• Those of you who do decide to throw caution into the wind and give it a whirl should be prepared for poor extension compatibility. Many extensions, especially those pertaining to bookmarks, will probably not function to their full potential if at all.

New features and changes in this milestone that require feedback include:

  • Improved security features such as: better presentation of website identity and security, malware protection, stricter SSL error pages, anti-virus integration in the download manager, and version checking for insecure plugins.
  • Improved ease of use through: better password management, easier add-on installation, new download manager with resumable downloading, full page zoom, animated tab strip, and better integration with Windows Vista and Mac OS X.
  • Richer personalization through: one-click bookmarking, smart search bookmark folders, direct typing in location bar searches your history and bookmarks for URLs and page titles, ability to register web applications as protocol handlers, and better customization of download actions for file types.
  • Improved platform features such as: new graphics and font rendering architecture, major changes to the HTML rendering engine to provide better CSS, float-, and table layout support, native web page form controls, colour profile management, and offline application support.
  • Performance improvements such as: better data reliability for user profiles, architectural improvements to speed up page rendering, over 300 memory leak fixes, and a new XPCOM cycle collector to reduce entire classes of leaks.

Check out what’s all new within this beta by looking at the RELEASE NOTES.

FireFox 2.0.0.9 Released

FireFoxLogoI feel like I’m the last to know about these software releases. Maybe I should look into my feed reader a little more often. At any rate, FireFox has released version 2.0.0.9 of it’s popular browser software. This version is in response to the unusual amount of large regressions that occurred in the previous version.

This latest release fixes these particular issues:

  • Bug 400406 – Firefox will ignore the “clear” CSS property when used beneath a box that is using the “float” property. There is a temporary workaround JS/CSS code available for web developers with affected layouts.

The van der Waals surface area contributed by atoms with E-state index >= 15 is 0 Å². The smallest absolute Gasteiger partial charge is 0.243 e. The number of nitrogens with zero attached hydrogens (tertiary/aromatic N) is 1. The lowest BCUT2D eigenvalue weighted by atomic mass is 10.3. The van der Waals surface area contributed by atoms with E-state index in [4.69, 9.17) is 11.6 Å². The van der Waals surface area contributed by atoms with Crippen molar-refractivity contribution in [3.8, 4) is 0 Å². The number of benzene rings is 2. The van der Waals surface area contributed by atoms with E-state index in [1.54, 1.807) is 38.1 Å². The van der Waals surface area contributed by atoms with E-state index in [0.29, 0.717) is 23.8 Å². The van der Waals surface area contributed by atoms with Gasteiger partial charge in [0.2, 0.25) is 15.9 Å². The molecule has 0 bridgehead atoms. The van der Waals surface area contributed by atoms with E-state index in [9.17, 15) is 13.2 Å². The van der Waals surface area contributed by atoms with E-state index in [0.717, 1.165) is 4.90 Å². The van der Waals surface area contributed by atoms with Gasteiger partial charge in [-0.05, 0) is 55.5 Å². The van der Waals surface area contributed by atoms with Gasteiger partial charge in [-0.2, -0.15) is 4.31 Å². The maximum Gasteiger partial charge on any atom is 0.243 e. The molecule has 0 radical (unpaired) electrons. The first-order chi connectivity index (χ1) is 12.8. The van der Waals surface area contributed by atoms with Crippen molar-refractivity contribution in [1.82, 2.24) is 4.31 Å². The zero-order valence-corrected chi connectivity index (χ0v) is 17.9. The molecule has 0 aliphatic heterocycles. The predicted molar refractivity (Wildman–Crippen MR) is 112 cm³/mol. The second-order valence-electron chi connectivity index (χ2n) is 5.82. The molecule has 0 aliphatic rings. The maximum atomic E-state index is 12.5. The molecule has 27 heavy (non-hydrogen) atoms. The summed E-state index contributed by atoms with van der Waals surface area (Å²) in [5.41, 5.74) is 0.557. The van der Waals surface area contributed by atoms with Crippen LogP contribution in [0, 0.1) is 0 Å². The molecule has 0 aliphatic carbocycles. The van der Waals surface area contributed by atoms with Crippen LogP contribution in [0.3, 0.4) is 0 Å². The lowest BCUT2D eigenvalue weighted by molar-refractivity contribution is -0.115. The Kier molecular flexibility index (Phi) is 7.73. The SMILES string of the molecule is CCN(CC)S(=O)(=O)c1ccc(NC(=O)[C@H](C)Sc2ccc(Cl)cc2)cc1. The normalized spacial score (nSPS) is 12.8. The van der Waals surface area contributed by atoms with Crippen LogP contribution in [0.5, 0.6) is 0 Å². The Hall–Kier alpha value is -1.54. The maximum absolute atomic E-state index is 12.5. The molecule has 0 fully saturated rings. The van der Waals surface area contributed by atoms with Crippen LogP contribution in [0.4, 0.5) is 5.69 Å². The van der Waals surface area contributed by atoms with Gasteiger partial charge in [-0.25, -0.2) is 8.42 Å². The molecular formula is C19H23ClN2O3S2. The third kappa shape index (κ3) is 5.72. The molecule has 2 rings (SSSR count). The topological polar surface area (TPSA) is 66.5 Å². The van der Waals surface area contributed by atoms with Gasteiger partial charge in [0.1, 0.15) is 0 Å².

• Bug 400467 – Windows Vista users will get “Java not found” or “Java not working” errors when trying to load Java applets after updating. To fix this, users can right-click the Firefox icon and “Run as administrator”, then browse to a page with a Java applet — doing this once will fix the problem and permanently restore Java functionality.
  • Bug 396695 – Add-ons are disabled after updating. Users can fix this problem by opening their profile folder and removing three files (extensions.rdf, extensions.ini and extensions.cache)
  • Bug 400421 – Removing a single area element from an image map will cause the entire map to disappear. There is no workaround available at this time.
  • Bug 400735 – Some Windows users may experience crashes at startup. There is no workaround available at this time.

I’m still running on FireFox 2.0.0.7 and have yet to receive an automatic update notification. I’ll continue to wait and see if 2.0.0.9 actually fixes more than it breaks. Let me know how your upgrade experience goes please!

Autohide FireFox Bookmark Bar

This tip comes from Lifehacker which I thought was pretty cool. Not the easiest hack to try but it’s not that difficult either. To turn on auto-hiding, you have to edit userChrome.css. Before you attempt this hack, use MozBackup to create a backup of your FireFox profile just in case things go amiss.

To make it even easier to perform this trick, I recommend installing the ChromEdit Plus extension. This extension makes browsing around and editing the userChrome.css file a breeze.

Once you have the extension installed, click on TOOLS-ChromEditPlus-ChromEdit. This will open up the editor. Make sure the userChrome.css tab is selected then copy and paste the following code into the text area.

/* Pop-up bookmarks toolbar */ #PersonalToolbar {display: none;} #navigator-toolbox:hover > #PersonalToolbar {display: -moz-box;}

My ChromEdit Screen

Click SAVE and then RESTART. Your FireFox bookmarks should be hidden. To see them, move your mouse cursor over the address bar. This hack may be annoying for anyone moving their cursor consistently around that area of their browser. However, this is a good hack for those that want a little more screen real estate within FireFox.